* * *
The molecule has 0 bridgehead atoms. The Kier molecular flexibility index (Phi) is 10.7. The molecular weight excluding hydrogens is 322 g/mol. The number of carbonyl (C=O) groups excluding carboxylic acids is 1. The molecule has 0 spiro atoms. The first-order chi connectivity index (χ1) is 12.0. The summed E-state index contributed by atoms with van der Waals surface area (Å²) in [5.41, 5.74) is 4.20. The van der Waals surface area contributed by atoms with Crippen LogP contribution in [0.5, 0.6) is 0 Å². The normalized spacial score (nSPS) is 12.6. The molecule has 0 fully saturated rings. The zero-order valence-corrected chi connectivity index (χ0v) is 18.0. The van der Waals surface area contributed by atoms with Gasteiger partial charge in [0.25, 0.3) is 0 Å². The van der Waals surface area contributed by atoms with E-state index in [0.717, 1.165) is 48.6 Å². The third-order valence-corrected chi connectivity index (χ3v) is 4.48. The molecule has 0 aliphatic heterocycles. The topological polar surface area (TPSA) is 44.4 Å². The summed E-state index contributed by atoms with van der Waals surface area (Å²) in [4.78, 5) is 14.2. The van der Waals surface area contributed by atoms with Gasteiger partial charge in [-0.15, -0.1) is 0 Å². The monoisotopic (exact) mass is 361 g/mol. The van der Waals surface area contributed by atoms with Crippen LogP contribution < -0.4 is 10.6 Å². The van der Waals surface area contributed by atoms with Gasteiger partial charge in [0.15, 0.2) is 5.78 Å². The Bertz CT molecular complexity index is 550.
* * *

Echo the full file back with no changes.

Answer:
The molecule has 0 bridgehead atoms. The Kier molecular flexibility index (Phi) is 10.7. The molecular weight excluding hydrogens is 322 g/mol. The number of carbonyl (C=O) groups excluding carboxylic acids is 1. The molecule has 0 spiro atoms. The first-order chi connectivity index (χ1) is 12.0. The summed E-state index contributed by atoms with van der Waals surface area (Å²) in [5.41, 5.74) is 4.20. The van der Waals surface area contributed by atoms with Crippen LogP contribution in [0.5, 0.6) is 0 Å². The normalized spacial score (nSPS) is 12.6. The molecule has 0 fully saturated rings. The zero-order valence-corrected chi connectivity index (χ0v) is 18.0. The van der Waals surface area contributed by atoms with Gasteiger partial charge in [0.25, 0.3) is 0 Å². The van der Waals surface area contributed by atoms with E-state index in [0.717, 1.165) is 48.6 Å². The third-order valence-corrected chi connectivity index (χ3v) is 4.48. The molecule has 0 aliphatic heterocycles. The topological polar surface area (TPSA) is 44.4 Å². The summed E-state index contributed by atoms with van der Waals surface area (Å²) in [4.78, 5) is 14.2. The van der Waals surface area contributed by atoms with Gasteiger partial charge in [-0.15, -0.1) is 0 Å². The monoisotopic (exact) mass is 361 g/mol. The van der Waals surface area contributed by atoms with Crippen LogP contribution < -0.4 is 10.6 Å². The van der Waals surface area contributed by atoms with Gasteiger partial charge in [0.15, 0.2) is 5.78 Å². The Bertz CT molecular complexity index is 550.